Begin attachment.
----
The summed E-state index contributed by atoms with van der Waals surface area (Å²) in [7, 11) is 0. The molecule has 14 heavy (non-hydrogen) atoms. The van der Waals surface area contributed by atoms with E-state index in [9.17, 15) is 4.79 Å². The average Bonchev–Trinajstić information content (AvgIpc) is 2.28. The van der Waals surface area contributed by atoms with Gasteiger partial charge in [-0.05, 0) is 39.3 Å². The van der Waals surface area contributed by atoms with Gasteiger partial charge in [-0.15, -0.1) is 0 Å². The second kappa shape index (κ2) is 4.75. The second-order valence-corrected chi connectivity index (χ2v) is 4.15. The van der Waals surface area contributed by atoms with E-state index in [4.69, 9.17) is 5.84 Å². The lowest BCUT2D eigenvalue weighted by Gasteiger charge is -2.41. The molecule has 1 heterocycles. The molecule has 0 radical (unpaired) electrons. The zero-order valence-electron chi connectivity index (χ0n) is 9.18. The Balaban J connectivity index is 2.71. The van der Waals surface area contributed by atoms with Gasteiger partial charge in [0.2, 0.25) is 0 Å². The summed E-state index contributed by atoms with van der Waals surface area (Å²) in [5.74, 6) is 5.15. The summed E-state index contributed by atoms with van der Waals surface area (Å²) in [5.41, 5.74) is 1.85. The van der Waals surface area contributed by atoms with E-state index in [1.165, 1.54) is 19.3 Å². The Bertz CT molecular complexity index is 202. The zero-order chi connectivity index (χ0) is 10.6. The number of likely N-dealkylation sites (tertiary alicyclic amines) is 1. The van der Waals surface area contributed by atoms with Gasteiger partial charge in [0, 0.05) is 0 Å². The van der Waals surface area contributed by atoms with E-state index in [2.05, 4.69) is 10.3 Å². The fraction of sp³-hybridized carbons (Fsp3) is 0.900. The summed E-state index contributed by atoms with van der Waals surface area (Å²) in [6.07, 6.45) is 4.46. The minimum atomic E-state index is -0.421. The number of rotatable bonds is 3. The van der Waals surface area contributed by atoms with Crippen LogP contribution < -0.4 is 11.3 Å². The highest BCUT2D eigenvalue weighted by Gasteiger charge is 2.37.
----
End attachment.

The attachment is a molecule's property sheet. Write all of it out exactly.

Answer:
The summed E-state index contributed by atoms with van der Waals surface area (Å²) in [7, 11) is 0. The molecule has 14 heavy (non-hydrogen) atoms. The van der Waals surface area contributed by atoms with E-state index in [9.17, 15) is 4.79 Å². The average Bonchev–Trinajstić information content (AvgIpc) is 2.28. The van der Waals surface area contributed by atoms with Gasteiger partial charge in [-0.05, 0) is 39.3 Å². The van der Waals surface area contributed by atoms with Gasteiger partial charge in [-0.15, -0.1) is 0 Å². The second kappa shape index (κ2) is 4.75. The second-order valence-corrected chi connectivity index (χ2v) is 4.15. The van der Waals surface area contributed by atoms with E-state index in [4.69, 9.17) is 5.84 Å². The lowest BCUT2D eigenvalue weighted by Gasteiger charge is -2.41. The molecule has 1 heterocycles. The molecule has 0 radical (unpaired) electrons. The zero-order valence-electron chi connectivity index (χ0n) is 9.18. The Balaban J connectivity index is 2.71. The van der Waals surface area contributed by atoms with Gasteiger partial charge in [0.2, 0.25) is 0 Å². The summed E-state index contributed by atoms with van der Waals surface area (Å²) in [5.74, 6) is 5.15. The summed E-state index contributed by atoms with van der Waals surface area (Å²) in [5.41, 5.74) is 1.85. The van der Waals surface area contributed by atoms with E-state index in [1.165, 1.54) is 19.3 Å². The Bertz CT molecular complexity index is 202. The zero-order chi connectivity index (χ0) is 10.6. The number of likely N-dealkylation sites (tertiary alicyclic amines) is 1. The van der Waals surface area contributed by atoms with Gasteiger partial charge in [0, 0.05) is 0 Å². The van der Waals surface area contributed by atoms with E-state index in [2.05, 4.69) is 10.3 Å². The fraction of sp³-hybridized carbons (Fsp3) is 0.900. The summed E-state index contributed by atoms with van der Waals surface area (Å²) in [6.07, 6.45) is 4.46. The minimum atomic E-state index is -0.421. The number of rotatable bonds is 3. The van der Waals surface area contributed by atoms with Crippen LogP contribution < -0.4 is 11.3 Å². The highest BCUT2D eigenvalue weighted by Gasteiger charge is 2.37.